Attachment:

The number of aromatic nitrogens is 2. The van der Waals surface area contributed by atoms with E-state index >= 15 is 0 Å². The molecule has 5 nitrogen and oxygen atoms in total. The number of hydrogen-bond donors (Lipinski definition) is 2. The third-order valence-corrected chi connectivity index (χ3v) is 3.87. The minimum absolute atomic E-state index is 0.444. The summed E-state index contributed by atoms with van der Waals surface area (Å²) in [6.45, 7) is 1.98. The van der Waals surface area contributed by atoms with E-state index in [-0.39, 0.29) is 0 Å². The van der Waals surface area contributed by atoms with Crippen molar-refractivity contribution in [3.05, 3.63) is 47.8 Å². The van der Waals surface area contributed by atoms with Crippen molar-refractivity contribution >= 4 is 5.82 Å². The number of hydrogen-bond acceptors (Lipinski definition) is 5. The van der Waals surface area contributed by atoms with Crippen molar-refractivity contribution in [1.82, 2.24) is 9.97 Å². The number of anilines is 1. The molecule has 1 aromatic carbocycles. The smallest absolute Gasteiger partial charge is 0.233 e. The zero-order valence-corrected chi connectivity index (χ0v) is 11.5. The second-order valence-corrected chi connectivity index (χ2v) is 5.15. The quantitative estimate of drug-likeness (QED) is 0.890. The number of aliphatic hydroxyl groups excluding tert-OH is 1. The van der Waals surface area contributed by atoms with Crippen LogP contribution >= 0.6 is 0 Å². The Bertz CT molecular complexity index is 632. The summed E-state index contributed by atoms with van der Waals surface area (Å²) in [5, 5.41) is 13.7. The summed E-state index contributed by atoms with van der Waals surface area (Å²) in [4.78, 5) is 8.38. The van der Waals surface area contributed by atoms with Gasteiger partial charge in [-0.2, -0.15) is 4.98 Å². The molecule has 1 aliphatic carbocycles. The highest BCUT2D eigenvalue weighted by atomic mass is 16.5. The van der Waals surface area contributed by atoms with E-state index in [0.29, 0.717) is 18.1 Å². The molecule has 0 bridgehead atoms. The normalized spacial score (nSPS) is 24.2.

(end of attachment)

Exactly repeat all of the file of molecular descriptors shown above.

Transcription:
The number of aromatic nitrogens is 2. The van der Waals surface area contributed by atoms with E-state index >= 15 is 0 Å². The molecule has 5 nitrogen and oxygen atoms in total. The number of hydrogen-bond donors (Lipinski definition) is 2. The third-order valence-corrected chi connectivity index (χ3v) is 3.87. The minimum absolute atomic E-state index is 0.444. The summed E-state index contributed by atoms with van der Waals surface area (Å²) in [6.45, 7) is 1.98. The van der Waals surface area contributed by atoms with E-state index in [-0.39, 0.29) is 0 Å². The van der Waals surface area contributed by atoms with Crippen molar-refractivity contribution in [3.05, 3.63) is 47.8 Å². The van der Waals surface area contributed by atoms with Crippen molar-refractivity contribution >= 4 is 5.82 Å². The number of hydrogen-bond acceptors (Lipinski definition) is 5. The van der Waals surface area contributed by atoms with Crippen molar-refractivity contribution in [1.82, 2.24) is 9.97 Å². The number of anilines is 1. The molecule has 1 aromatic carbocycles. The smallest absolute Gasteiger partial charge is 0.233 e. The zero-order valence-corrected chi connectivity index (χ0v) is 11.5. The second-order valence-corrected chi connectivity index (χ2v) is 5.15. The quantitative estimate of drug-likeness (QED) is 0.890. The number of aliphatic hydroxyl groups excluding tert-OH is 1. The van der Waals surface area contributed by atoms with Crippen LogP contribution >= 0.6 is 0 Å². The Bertz CT molecular complexity index is 632. The summed E-state index contributed by atoms with van der Waals surface area (Å²) in [5, 5.41) is 13.7. The summed E-state index contributed by atoms with van der Waals surface area (Å²) in [4.78, 5) is 8.38. The van der Waals surface area contributed by atoms with Gasteiger partial charge in [-0.2, -0.15) is 4.98 Å². The molecule has 1 aliphatic carbocycles. The highest BCUT2D eigenvalue weighted by atomic mass is 16.5. The van der Waals surface area contributed by atoms with E-state index in [0.29, 0.717) is 18.1 Å². The molecule has 0 bridgehead atoms. The normalized spacial score (nSPS) is 24.2.